RL79986. Bronze centenionalis, LRBC II 2081, RIC IX 17a, Cohen VIII 8, SRCV V 19883, gVF, excellent portrait, nice green patina, edge chip, weight 2.661 g, maximum diameter 21.4 mm, die axis 0o, 3rd officina, Constantinople (Istanbul, Turkey) mint, 28 Sep 365 - Apr 366 A.D.; obverse D N PROCO-PIVS P F AVG, pearl-diademed, draped, and cuirassed bust left; reverse REPARATIO FEL TEMP (happy times restored), Procopius standing facing, head right, labarum in right hand, resting left hand on grounded shield, object on ground to left, Christogram above right, CONSΓ in exergue; rare; $120.00 (102.00)


Procopius, 28 September 365 - 27 May 366 A.D.

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Procopius was a member of the Constantinian dynasty and general under Julian II. On 28 Sep 365, during the rule of Valentinian and Valens, he bribed two legions passing by Constantinople and proclaimed himself emperor. In April 366, Valens defeated Procopius in the Battle of Thyatira, ending his revolt. Procopius fled, but was later captured and executed.
RL74567. Bronze centenionalis, LRBC II 2082, RIC IX Constantinopolis 17(a)6 (R2), Cohen VIII 8, SRCV V 19883, aVF, green patina, typical tight flan, light marks, scratches and corrosion, weight 3.116 g, maximum diameter 19.3 mm, die axis 345o, 1st officina, Constantinople (Istanbul, Turkey) mint, 28 Sep 365 - Apr 366 A.D.; obverse D N PROCO-PIVS P F AVG, pearl-diademed draped and cuirassed bust left; reverse REPARATIO FEL TEMP (happy times restored), Procopius standing facing, head right, labarum in right hand, resting left hand on grounded shield, uncertain object at feet, Chi-Rho in upper right field, CONSA in exergue; rare; $90.00 (76.50)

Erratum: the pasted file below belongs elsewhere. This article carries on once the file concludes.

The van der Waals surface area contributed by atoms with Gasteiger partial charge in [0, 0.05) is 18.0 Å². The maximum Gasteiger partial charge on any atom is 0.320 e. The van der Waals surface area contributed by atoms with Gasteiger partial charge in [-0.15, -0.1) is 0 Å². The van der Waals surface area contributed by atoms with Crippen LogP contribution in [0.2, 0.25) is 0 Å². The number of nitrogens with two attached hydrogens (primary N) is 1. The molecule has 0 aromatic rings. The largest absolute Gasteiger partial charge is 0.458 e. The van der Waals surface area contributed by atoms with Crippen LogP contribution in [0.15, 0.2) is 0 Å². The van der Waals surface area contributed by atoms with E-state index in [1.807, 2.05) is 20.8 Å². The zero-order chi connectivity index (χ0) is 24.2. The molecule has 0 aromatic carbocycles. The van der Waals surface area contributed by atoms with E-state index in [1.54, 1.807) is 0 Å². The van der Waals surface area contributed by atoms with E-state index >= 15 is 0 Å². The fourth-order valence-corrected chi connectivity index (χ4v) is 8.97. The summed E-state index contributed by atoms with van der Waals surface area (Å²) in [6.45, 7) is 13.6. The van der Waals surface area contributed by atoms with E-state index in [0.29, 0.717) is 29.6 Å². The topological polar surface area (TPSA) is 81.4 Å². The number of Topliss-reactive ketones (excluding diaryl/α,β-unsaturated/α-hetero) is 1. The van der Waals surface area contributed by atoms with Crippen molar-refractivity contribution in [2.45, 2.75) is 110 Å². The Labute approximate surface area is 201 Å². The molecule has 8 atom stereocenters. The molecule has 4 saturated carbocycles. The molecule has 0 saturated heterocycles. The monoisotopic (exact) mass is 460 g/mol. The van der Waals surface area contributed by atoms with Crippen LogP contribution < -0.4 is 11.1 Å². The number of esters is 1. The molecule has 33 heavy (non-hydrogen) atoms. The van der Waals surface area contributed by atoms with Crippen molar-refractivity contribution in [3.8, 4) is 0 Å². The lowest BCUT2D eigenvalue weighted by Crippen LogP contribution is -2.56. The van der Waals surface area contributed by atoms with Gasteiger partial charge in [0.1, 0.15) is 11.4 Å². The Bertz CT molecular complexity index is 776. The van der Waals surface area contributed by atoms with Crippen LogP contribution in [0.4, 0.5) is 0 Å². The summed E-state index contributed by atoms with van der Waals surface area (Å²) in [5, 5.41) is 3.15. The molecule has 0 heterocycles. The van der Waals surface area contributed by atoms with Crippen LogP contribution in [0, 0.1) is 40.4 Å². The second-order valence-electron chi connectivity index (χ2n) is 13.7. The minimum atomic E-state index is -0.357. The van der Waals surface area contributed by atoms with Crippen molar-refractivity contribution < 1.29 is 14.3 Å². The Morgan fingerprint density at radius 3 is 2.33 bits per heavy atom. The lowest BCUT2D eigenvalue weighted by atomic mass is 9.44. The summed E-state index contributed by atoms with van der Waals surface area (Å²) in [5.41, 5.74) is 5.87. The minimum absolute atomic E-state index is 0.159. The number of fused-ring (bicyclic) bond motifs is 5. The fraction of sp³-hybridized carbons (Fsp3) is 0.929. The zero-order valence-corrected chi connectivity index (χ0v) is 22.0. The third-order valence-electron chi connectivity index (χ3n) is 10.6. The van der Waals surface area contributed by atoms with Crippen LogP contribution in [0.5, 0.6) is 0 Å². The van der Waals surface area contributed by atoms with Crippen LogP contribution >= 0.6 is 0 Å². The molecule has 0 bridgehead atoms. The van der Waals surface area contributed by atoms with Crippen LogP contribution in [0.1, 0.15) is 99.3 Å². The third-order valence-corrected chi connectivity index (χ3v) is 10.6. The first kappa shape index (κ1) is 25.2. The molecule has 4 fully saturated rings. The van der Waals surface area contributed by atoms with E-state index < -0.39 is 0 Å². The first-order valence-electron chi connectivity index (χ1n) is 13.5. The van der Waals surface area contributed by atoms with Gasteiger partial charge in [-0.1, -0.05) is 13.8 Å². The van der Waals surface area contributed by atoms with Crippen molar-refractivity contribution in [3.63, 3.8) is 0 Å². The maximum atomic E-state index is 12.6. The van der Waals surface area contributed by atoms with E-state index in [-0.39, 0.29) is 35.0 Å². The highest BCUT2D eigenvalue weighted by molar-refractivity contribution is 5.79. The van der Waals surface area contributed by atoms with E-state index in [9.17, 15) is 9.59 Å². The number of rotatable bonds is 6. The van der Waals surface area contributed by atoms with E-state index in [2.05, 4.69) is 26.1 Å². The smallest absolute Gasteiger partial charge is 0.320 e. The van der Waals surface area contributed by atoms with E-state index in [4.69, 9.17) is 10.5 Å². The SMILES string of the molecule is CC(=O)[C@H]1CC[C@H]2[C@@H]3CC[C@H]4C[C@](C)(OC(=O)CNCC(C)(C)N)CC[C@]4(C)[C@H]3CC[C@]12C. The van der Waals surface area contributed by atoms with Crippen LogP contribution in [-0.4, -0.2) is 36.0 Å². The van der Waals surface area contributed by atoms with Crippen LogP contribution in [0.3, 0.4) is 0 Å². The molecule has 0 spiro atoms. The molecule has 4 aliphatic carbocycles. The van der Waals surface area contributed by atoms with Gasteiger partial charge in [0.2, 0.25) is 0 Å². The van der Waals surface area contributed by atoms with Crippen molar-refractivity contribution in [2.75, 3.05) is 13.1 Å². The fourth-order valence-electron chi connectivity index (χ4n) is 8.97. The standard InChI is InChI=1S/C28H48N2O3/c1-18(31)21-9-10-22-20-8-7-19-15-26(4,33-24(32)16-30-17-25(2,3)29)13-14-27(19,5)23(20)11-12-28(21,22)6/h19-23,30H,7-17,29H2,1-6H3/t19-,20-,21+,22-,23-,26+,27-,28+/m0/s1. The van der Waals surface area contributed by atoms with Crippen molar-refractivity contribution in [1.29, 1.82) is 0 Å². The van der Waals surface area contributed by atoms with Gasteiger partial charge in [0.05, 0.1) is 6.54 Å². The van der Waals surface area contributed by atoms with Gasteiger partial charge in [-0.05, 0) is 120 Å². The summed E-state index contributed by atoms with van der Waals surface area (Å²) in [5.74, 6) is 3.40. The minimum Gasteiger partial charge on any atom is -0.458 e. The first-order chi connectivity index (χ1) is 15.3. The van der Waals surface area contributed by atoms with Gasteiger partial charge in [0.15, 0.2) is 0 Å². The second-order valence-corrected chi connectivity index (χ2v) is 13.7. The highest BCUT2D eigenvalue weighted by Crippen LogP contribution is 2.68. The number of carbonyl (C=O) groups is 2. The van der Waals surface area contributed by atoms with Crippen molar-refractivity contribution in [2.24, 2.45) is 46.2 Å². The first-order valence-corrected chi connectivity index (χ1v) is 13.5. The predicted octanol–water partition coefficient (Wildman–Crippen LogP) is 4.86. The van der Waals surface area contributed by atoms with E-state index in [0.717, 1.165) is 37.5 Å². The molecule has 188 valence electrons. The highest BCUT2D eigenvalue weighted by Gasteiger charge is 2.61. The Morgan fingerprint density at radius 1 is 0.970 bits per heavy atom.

Valentinian II, 17 November 375 - 15 May 392 A.D.

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In 380, Rome's enemies the Germans, Sarmatians and Huns were taken into Imperial service; barbarian leaders began to play an increasingly active role in the Roman Empire.
RL74501. Bronze half centenionalis, RIC IX Thessalonica 62(a)1 (S), LRBC II 1864, SRCV V 20340, Cohen VIII 12 corr., VF, interesting turrets, tight and slightly irregular flan, weight 0.925 g, maximum diameter 14.2 mm, die axis 345o, 1st officina, Thessalonica (Salonika, Greece) mint, c. 384 - 28 Aug 388 A.D.; obverse D N VALENTINIANVS P F AVG, pearl diademed, draped, and cuirassed bust right; reverse GLORIA REIPVBLICE (glory of the Republic), campgate with two turrets, A left, TES in exergue; $90.00 (76.50)


Arcadius, 19 January 383 - 1 May 408 A.D.

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In 395, after the death of Theodosius I, the Empire was re-divided into an eastern and a western half. The eastern half, centered in Constantinople, was under Arcadius, and the western half, centered in Rome, was under his brother Honorius. Also, in 395, Arcadius married Aelia Eudoxia, daughter of the Frankish general Flavius Bauto.